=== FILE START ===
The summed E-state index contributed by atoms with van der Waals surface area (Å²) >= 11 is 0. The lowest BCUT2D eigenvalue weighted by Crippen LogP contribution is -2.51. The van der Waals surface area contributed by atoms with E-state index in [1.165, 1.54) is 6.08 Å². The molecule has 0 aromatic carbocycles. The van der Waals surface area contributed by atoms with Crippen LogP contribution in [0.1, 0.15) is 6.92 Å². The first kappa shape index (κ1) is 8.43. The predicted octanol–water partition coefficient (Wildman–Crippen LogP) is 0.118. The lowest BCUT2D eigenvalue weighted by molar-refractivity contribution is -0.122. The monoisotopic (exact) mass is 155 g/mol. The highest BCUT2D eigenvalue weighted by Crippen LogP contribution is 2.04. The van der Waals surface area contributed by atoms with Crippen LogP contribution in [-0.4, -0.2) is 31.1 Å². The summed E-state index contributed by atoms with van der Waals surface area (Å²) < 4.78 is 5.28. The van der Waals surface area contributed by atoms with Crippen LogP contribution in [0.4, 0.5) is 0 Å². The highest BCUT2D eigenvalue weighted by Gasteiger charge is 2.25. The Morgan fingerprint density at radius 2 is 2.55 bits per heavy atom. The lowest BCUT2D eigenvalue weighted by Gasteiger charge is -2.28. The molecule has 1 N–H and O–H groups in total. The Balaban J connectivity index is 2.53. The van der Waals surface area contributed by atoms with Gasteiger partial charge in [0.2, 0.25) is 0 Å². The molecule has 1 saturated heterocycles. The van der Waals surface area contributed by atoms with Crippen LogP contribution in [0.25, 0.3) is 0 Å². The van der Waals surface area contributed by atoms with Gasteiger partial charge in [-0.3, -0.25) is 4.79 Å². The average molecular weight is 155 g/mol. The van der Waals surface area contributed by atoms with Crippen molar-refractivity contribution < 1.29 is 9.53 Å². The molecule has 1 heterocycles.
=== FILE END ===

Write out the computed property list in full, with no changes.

The summed E-state index contributed by atoms with van der Waals surface area (Å²) >= 11 is 0. The lowest BCUT2D eigenvalue weighted by Crippen LogP contribution is -2.51. The van der Waals surface area contributed by atoms with E-state index in [1.165, 1.54) is 6.08 Å². The molecule has 0 aromatic carbocycles. The van der Waals surface area contributed by atoms with Crippen LogP contribution in [0.1, 0.15) is 6.92 Å². The first kappa shape index (κ1) is 8.43. The predicted octanol–water partition coefficient (Wildman–Crippen LogP) is 0.118. The lowest BCUT2D eigenvalue weighted by molar-refractivity contribution is -0.122. The monoisotopic (exact) mass is 155 g/mol. The highest BCUT2D eigenvalue weighted by Crippen LogP contribution is 2.04. The van der Waals surface area contributed by atoms with Crippen LogP contribution in [-0.4, -0.2) is 31.1 Å². The summed E-state index contributed by atoms with van der Waals surface area (Å²) < 4.78 is 5.28. The van der Waals surface area contributed by atoms with Crippen LogP contribution in [0.4, 0.5) is 0 Å². The highest BCUT2D eigenvalue weighted by Gasteiger charge is 2.25. The Morgan fingerprint density at radius 2 is 2.55 bits per heavy atom. The lowest BCUT2D eigenvalue weighted by Gasteiger charge is -2.28. The molecule has 1 N–H and O–H groups in total. The Balaban J connectivity index is 2.53. The van der Waals surface area contributed by atoms with Gasteiger partial charge in [0.2, 0.25) is 0 Å². The molecule has 1 saturated heterocycles. The van der Waals surface area contributed by atoms with Crippen LogP contribution in [0.25, 0.3) is 0 Å². The van der Waals surface area contributed by atoms with Gasteiger partial charge in [-0.3, -0.25) is 4.79 Å². The average molecular weight is 155 g/mol. The van der Waals surface area contributed by atoms with Crippen molar-refractivity contribution < 1.29 is 9.53 Å². The molecule has 1 heterocycles.